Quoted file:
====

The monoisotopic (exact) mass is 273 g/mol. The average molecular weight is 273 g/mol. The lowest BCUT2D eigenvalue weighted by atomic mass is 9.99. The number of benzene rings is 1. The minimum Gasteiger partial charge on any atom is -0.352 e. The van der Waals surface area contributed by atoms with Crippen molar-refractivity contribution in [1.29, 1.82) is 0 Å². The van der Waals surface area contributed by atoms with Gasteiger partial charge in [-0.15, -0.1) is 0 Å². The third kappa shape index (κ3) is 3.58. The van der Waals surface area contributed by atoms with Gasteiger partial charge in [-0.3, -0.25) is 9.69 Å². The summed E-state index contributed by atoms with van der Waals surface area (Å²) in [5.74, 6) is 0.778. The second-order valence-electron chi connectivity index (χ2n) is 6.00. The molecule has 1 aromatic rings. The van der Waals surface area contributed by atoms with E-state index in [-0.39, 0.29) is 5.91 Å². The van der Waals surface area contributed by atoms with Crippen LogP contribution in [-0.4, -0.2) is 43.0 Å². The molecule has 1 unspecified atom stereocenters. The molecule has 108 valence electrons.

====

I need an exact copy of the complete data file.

The monoisotopic (exact) mass is 273 g/mol. The average molecular weight is 273 g/mol. The lowest BCUT2D eigenvalue weighted by atomic mass is 9.99. The number of benzene rings is 1. The minimum Gasteiger partial charge on any atom is -0.352 e. The van der Waals surface area contributed by atoms with Crippen molar-refractivity contribution in [1.29, 1.82) is 0 Å². The van der Waals surface area contributed by atoms with Gasteiger partial charge in [-0.15, -0.1) is 0 Å². The third kappa shape index (κ3) is 3.58. The van der Waals surface area contributed by atoms with Gasteiger partial charge in [-0.3, -0.25) is 9.69 Å². The summed E-state index contributed by atoms with van der Waals surface area (Å²) in [5.74, 6) is 0.778. The second-order valence-electron chi connectivity index (χ2n) is 6.00. The molecule has 1 aromatic rings. The van der Waals surface area contributed by atoms with E-state index in [-0.39, 0.29) is 5.91 Å². The van der Waals surface area contributed by atoms with Crippen LogP contribution in [-0.4, -0.2) is 43.0 Å². The molecule has 1 unspecified atom stereocenters. The molecule has 108 valence electrons.